According to the Southwest mechanics CBS spoke with, they have also seen holes in tires, loose rivets holding the skin of the airplane intact, and damage to fan blades. Mechanics say the issues they are reporting are not just cosmetic and could, under the wrong circumstances, endanger the airworthiness of the airplanes.
Fan blades have received extra scrutiny since an accident last year which killed a woman on a Southwest flight. An investigation by the National Transportation Safety Board found evidence that metal fatigue caused a fan blade to break loose from the engine. Southwest Airlines was current with all of the manufacturer's requirements at that time, but there has been an increased push by the Federal Aviation Administration since the accident to inspect engine blades.
Another accusation made
The surge in aircraft being taken out of service for maintenance issues followed ainto allegations by Southwest mechanics of being pressured to keep planes in service and concerns over the airline's safety culture.
CBS News has obtained the internal email sent to employees explaining the lawsuit from Senior Vice President of Technical Operations Landon Nitschke, who, as we reported, told mechanics at the end of 2017 that "compliance, compliance, compliance" with FAA regulations was their priority.
"The number of write-ups — mostly non-operative items that do not impact Safety or flight — has continued to be abnormally high," Nitschke wrote. "Since we have not seen a clear improvement... we are continuing the path to seek legal recourse."
The message provides a previously unreported update on Southwest's state of operational emergency, disclosing that the airline's maintenance facility in Las Vegas has been removed from the list of affected stations, but Los Angeles has been added. The state of operational emergency order remains in effect at four other maintenance hubs: Dallas, Houston, Orlando, and Phoenix.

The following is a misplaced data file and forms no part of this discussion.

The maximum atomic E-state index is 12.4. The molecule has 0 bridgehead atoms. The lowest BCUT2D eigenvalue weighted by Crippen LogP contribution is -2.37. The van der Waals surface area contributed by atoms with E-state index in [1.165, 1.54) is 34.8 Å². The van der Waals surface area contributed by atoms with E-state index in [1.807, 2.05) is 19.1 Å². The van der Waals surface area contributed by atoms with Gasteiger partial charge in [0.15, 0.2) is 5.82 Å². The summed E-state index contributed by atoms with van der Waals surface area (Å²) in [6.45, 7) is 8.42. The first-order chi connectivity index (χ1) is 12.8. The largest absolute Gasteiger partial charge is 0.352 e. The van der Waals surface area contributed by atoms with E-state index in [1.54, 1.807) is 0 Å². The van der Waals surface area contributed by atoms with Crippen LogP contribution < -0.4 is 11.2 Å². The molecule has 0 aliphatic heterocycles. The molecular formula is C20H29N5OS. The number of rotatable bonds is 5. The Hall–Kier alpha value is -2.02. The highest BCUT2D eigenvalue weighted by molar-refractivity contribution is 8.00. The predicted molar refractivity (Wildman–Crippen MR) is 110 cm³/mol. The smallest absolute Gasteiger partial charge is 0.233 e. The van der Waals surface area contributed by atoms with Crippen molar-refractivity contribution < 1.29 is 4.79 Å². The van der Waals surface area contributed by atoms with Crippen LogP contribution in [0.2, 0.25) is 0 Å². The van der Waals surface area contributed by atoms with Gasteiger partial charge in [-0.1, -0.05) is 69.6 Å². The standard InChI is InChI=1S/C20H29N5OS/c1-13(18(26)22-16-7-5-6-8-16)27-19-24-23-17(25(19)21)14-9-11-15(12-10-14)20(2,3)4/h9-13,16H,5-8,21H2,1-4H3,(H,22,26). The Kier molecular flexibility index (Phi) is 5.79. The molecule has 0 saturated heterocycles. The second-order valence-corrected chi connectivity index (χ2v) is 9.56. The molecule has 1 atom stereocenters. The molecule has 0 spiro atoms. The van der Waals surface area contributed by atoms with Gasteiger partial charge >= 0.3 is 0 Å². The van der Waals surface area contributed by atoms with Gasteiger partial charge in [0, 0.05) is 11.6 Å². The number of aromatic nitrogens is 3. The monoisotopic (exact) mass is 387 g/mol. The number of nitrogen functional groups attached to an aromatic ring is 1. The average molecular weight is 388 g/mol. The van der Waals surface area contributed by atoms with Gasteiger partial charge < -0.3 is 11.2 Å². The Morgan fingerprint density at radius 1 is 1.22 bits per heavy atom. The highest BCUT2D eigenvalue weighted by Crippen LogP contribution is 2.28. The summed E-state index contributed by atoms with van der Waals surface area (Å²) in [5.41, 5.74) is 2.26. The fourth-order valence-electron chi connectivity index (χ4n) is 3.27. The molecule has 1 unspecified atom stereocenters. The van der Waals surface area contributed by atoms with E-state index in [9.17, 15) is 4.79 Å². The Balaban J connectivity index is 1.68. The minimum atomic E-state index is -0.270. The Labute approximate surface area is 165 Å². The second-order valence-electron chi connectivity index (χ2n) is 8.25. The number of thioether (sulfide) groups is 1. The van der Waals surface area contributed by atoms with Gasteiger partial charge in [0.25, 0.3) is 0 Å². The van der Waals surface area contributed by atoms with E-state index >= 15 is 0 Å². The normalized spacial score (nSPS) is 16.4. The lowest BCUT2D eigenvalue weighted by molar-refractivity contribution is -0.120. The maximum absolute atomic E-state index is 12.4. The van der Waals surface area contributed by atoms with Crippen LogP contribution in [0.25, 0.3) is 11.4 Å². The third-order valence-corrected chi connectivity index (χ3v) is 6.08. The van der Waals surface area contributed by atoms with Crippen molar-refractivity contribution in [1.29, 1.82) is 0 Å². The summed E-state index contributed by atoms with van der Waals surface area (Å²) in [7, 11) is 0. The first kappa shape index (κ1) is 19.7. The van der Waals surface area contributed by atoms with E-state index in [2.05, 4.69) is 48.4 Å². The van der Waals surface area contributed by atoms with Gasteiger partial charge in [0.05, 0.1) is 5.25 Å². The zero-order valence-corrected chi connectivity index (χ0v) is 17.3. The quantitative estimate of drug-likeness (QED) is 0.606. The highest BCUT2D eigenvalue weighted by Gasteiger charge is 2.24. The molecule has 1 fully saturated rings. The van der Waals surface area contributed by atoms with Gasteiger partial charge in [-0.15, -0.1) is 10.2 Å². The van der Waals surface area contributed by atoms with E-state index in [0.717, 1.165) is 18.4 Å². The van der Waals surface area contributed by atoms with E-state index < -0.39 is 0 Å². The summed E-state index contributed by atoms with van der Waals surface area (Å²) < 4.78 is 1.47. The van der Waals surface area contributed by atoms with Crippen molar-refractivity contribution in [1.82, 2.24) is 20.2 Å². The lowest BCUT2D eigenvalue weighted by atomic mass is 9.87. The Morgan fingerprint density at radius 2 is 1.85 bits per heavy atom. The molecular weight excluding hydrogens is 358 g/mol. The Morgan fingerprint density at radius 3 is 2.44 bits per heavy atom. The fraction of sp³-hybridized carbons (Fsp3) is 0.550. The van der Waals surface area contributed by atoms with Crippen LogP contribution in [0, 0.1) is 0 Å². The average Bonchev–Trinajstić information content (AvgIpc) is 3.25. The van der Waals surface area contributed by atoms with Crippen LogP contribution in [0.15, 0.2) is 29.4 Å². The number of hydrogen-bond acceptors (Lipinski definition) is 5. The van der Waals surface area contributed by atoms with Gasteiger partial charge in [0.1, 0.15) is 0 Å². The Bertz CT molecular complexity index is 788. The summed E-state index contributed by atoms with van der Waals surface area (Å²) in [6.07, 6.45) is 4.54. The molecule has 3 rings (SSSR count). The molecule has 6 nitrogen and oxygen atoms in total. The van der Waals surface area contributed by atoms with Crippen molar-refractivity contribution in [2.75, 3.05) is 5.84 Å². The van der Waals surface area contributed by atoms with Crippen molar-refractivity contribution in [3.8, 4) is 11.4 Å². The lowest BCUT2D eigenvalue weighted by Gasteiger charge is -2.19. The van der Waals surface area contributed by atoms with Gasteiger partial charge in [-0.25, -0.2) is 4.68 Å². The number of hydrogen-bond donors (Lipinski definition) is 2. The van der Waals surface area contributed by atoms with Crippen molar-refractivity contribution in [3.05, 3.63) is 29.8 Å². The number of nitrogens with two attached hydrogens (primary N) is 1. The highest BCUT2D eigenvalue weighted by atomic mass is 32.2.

the airline's chief counsel laid the groundwork for the lawsuit with a letter to the union last Friday. In the letter, Mark Shaw wrote that a group of about 100 mechanics (out of 2,400) were responsible for the bulk of the write-ups that have taken up to more than 60 planes a day out of service.
The airline is still seeking to resolve this operational nightmare while pursuing the lawsuit.
"Today's action does not alter our goal of reaching an agreement that benefits our hardworking Maintenance Employees nor does it change the Company's unwavering commitment to Safety," said Vice President Labor Relations Russell McCrady in a statement provided to CBS News. "Southwest is — hands down — one of the best companies in the world to work for and we will not stray from our focus on rewarding our mechanics, while we work to shield our Employees and Customers from unnecessary disruptions within the operation."
Southwest Airlines pilots get involved
The dispute between Southwest and its mechanics has reached such a point that it's threatening to bring in another group integral to the airline's overall mission and operation: its pilots.
Earlier this week, the Southwest Airlines Pilots Association (SWAPA) joined the mounting war of words with a message titled "State of Managerial Emergency," calling the airline's state of operational emergency "a veiled attempt designed to intimidate our mechanics that has instead caused unnecessary fear and safety concerns in our passengers and the flying public."
The pilots union president, Captain Jon Weaks, praised mechanics and accused Southwest executives of "the most egregious display… of tribalizing and scapegoating our employees in the history of our company."
"The last few weeks have highlighted how poorly upper management at Southwest Airlines is performing, how it truly views labor, how ineffective its communication and execution of our daily operation are, and how everyone at OUR airline should be concerned," Weaks wrote. "Let me be clear, our aircraft are safe, and a large part of that is because the men and women of AMFA continue to do their jobs in the face of increasing pressure, intimidation and scrutiny from Southwest management. They have our eternal gratitude for a job well done."
The mechanics association seemed to appreciate the support offered by the pilots.
"We are grateful for the support of Southwest's pilots, in SWAPA's statement today regarding, as they call it, the 'state of managerial emergency' that all of us at Southwest Airlines are facing," the AMFA said in a statement Tuesday, prior to Southwest filing the lawsuit. "They, better than perhaps anyone at the Company, can appreciate that this is about safety and safety alone, and not about contract negotiations."